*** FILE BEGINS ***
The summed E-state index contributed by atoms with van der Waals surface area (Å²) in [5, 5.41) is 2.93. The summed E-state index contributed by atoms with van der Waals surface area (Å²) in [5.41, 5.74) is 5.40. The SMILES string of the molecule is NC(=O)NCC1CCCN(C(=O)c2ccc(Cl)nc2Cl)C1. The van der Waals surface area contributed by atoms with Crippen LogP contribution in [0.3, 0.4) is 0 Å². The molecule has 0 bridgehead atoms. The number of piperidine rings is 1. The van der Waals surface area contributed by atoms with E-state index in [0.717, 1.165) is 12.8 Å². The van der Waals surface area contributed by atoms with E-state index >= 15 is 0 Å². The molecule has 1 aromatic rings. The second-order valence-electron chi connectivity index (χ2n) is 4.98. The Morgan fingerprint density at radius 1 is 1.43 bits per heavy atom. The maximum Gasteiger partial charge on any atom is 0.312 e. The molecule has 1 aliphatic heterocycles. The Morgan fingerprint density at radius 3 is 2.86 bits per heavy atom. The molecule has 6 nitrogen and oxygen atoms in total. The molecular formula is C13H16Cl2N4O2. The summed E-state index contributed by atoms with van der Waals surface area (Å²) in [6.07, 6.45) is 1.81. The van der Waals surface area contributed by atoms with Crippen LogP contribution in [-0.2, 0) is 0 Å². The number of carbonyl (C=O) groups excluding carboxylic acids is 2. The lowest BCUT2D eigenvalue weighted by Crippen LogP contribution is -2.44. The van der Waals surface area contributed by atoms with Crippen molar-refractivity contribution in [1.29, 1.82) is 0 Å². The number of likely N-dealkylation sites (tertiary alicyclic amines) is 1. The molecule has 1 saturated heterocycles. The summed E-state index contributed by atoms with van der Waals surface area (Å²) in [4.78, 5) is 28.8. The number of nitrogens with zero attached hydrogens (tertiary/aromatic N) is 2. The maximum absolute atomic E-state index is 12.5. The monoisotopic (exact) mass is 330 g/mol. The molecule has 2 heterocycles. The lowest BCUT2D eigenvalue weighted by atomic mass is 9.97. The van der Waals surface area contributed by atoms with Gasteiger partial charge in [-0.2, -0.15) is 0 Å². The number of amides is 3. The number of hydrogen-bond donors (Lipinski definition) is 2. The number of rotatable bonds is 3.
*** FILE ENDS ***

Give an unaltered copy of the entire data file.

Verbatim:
The summed E-state index contributed by atoms with van der Waals surface area (Å²) in [5, 5.41) is 2.93. The summed E-state index contributed by atoms with van der Waals surface area (Å²) in [5.41, 5.74) is 5.40. The SMILES string of the molecule is NC(=O)NCC1CCCN(C(=O)c2ccc(Cl)nc2Cl)C1. The van der Waals surface area contributed by atoms with Crippen LogP contribution in [0.3, 0.4) is 0 Å². The molecule has 0 bridgehead atoms. The number of piperidine rings is 1. The van der Waals surface area contributed by atoms with E-state index in [0.717, 1.165) is 12.8 Å². The van der Waals surface area contributed by atoms with E-state index >= 15 is 0 Å². The molecule has 1 aromatic rings. The second-order valence-electron chi connectivity index (χ2n) is 4.98. The Morgan fingerprint density at radius 1 is 1.43 bits per heavy atom. The maximum Gasteiger partial charge on any atom is 0.312 e. The molecule has 1 aliphatic heterocycles. The Morgan fingerprint density at radius 3 is 2.86 bits per heavy atom. The molecule has 6 nitrogen and oxygen atoms in total. The molecular formula is C13H16Cl2N4O2. The summed E-state index contributed by atoms with van der Waals surface area (Å²) in [6.07, 6.45) is 1.81. The van der Waals surface area contributed by atoms with Crippen LogP contribution in [-0.2, 0) is 0 Å². The number of carbonyl (C=O) groups excluding carboxylic acids is 2. The lowest BCUT2D eigenvalue weighted by Crippen LogP contribution is -2.44. The van der Waals surface area contributed by atoms with Crippen molar-refractivity contribution in [1.29, 1.82) is 0 Å². The number of likely N-dealkylation sites (tertiary alicyclic amines) is 1. The molecule has 1 saturated heterocycles. The summed E-state index contributed by atoms with van der Waals surface area (Å²) in [4.78, 5) is 28.8. The number of nitrogens with zero attached hydrogens (tertiary/aromatic N) is 2. The maximum absolute atomic E-state index is 12.5. The monoisotopic (exact) mass is 330 g/mol. The molecule has 2 heterocycles. The lowest BCUT2D eigenvalue weighted by atomic mass is 9.97. The van der Waals surface area contributed by atoms with Gasteiger partial charge in [-0.2, -0.15) is 0 Å². The number of amides is 3. The number of hydrogen-bond donors (Lipinski definition) is 2. The number of rotatable bonds is 3.